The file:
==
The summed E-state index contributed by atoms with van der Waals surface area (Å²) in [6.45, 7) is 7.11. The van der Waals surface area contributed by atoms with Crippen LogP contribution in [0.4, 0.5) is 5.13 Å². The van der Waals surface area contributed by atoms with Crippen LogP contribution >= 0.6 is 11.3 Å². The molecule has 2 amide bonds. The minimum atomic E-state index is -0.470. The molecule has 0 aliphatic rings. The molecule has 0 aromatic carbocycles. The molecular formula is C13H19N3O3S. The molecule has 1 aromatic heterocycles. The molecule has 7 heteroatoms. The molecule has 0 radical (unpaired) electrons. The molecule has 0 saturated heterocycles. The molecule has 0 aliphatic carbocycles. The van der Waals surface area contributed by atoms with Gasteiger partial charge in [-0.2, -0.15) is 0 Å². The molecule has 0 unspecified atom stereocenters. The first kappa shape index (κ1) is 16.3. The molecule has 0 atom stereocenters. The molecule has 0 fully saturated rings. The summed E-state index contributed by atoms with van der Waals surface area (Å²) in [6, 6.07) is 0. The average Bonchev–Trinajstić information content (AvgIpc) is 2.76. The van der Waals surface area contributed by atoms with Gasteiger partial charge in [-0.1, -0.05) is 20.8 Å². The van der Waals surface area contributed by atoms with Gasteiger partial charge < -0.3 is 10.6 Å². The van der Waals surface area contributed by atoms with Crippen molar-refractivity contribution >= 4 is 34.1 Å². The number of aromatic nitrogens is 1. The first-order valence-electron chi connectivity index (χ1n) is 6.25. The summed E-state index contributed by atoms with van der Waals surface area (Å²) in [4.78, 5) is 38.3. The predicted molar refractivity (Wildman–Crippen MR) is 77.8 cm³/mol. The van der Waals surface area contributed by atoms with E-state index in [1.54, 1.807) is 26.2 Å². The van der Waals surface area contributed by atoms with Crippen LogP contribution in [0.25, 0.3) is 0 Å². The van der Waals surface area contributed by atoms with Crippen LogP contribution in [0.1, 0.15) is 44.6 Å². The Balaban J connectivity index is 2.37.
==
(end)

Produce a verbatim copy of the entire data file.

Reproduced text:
The summed E-state index contributed by atoms with van der Waals surface area (Å²) in [6.45, 7) is 7.11. The van der Waals surface area contributed by atoms with Crippen LogP contribution in [0.4, 0.5) is 5.13 Å². The van der Waals surface area contributed by atoms with Crippen LogP contribution >= 0.6 is 11.3 Å². The molecule has 2 amide bonds. The minimum atomic E-state index is -0.470. The molecule has 0 aliphatic rings. The molecule has 0 aromatic carbocycles. The molecular formula is C13H19N3O3S. The molecule has 1 aromatic heterocycles. The molecule has 7 heteroatoms. The molecule has 0 radical (unpaired) electrons. The molecule has 0 saturated heterocycles. The molecule has 0 aliphatic carbocycles. The van der Waals surface area contributed by atoms with Gasteiger partial charge in [-0.2, -0.15) is 0 Å². The molecule has 0 unspecified atom stereocenters. The first kappa shape index (κ1) is 16.3. The molecule has 0 atom stereocenters. The molecule has 0 fully saturated rings. The summed E-state index contributed by atoms with van der Waals surface area (Å²) in [6, 6.07) is 0. The average Bonchev–Trinajstić information content (AvgIpc) is 2.76. The van der Waals surface area contributed by atoms with Gasteiger partial charge in [-0.1, -0.05) is 20.8 Å². The van der Waals surface area contributed by atoms with Gasteiger partial charge < -0.3 is 10.6 Å². The van der Waals surface area contributed by atoms with Crippen molar-refractivity contribution >= 4 is 34.1 Å². The number of aromatic nitrogens is 1. The first-order valence-electron chi connectivity index (χ1n) is 6.25. The summed E-state index contributed by atoms with van der Waals surface area (Å²) in [4.78, 5) is 38.3. The predicted molar refractivity (Wildman–Crippen MR) is 77.8 cm³/mol. The van der Waals surface area contributed by atoms with E-state index in [1.54, 1.807) is 26.2 Å². The van der Waals surface area contributed by atoms with Crippen LogP contribution in [0.25, 0.3) is 0 Å². The van der Waals surface area contributed by atoms with Crippen LogP contribution in [0.1, 0.15) is 44.6 Å². The Balaban J connectivity index is 2.37.